Desert River Outfitters, out of Bullhead City, Ariz., offers a shuttle service that will pick you and your kayak/canoe up at your planned take-out point in the morning, and bring you to the Topock Gorge Marina. Then you’ll be on your own to cruise downriver, at your own chosen speed, to the place you left your motor vehicle. The company also offers a complete package of shuttle, kayak and gear, for only $50 per person. Call 888-529-2533 or visit www.desertriveroutfitters.com.

Many of Deborah Wall’s columns were recently compiled with new information and photos in “Base Camp Las Vegas” and published by Stephens Press. She is the author of “Great Hikes, a Cerca Country Guide.” Wall can be reached at Deborabus@aol.com.

Don't miss the big stories. Like us on Facebook.
THE LATEST
Leaf-peeping opportunities plateau in Utah

A chill is in the air in the Southwest’s high elevations, and fall foliage season is upon us. One of the best ways for Southern Nevadans to enjoy it this month is to head up to the Markagunt Plateau, just east of Cedar City, Utah.

Slot canyons, rock formations highlight visit to Grand Staircase Escalante

Grand Staircase Escalante National Monument, located in south central Utah, was established in 1996 and currently encompasses about 1 million acres. It boasts some of the Southwest’s most impressive scenery, accessible not only by traveling its scenic byways and backways but also by setting out on foot. Besides its waterways, arches and other fabulous rock formations it is also home to spectacular canyons, including hundreds of slot canyons.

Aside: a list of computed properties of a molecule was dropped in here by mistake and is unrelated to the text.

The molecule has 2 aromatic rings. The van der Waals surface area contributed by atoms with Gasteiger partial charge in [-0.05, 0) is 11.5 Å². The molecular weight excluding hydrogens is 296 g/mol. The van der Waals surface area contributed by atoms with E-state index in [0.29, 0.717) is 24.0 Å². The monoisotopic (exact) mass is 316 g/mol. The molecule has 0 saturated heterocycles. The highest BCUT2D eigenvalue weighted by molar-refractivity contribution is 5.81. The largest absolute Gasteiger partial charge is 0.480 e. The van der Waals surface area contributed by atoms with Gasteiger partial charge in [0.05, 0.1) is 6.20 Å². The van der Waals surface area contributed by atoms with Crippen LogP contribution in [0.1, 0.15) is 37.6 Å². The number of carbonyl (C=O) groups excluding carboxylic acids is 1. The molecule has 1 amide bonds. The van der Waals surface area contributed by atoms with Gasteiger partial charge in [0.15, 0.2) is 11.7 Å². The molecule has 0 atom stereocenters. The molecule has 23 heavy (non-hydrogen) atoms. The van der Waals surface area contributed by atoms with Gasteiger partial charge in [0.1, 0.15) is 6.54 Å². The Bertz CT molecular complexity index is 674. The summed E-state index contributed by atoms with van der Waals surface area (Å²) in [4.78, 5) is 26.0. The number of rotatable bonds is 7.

Navajo park provides monumental sights

One of the most picturesque places in the world is practically at our doorstep: the Monument Valley Navajo Tribal Park. Located on the border of Utah and Arizona, the park boasts buttes, mesas, spires, pinnacles and arches, arranged in some of the finest panoramic views on Earth.

Flaming Gorge known for fiery scenery, water activities

Flaming Gorge National Recreation Area, located in southwestern Wyoming and northeastern Utah, makes an ideal summer destination for those seeking cool weather, stunning scenery or lots of water-related activities. It’s about a nine-hour drive from Boulder City, but rewards the effort with remarkable opportunities to fish, boat, raft, hike, camp or just drive the scenic roads.

More scenery, less crowds: Summer ‘grand’ time to visit canyon’s North Rim

If you are planning a visit to Grand Canyon National Park, Arizona — and most people do have that visit on their bucket lists — you might consider aiming at the North Rim instead of the better-known South Rim. This area of the park, accessed via the Arizona Strip, gets only about 10 percent the number of visitors who crowd the South Rim.

Tufa give Mono Lake its unique look

Mono Lake is located just east of the Sierra Nevada Range by the small town of Lee Vining, California, the eastern gateway to Yosemite National Park. Seeing it is a uniquely Western experience and summer is the time to see it.

Pool opens for summer Monday

The Boulder City Municipal Pool reopens Monday, May 31, after being closed for several weeks to remove the bubble.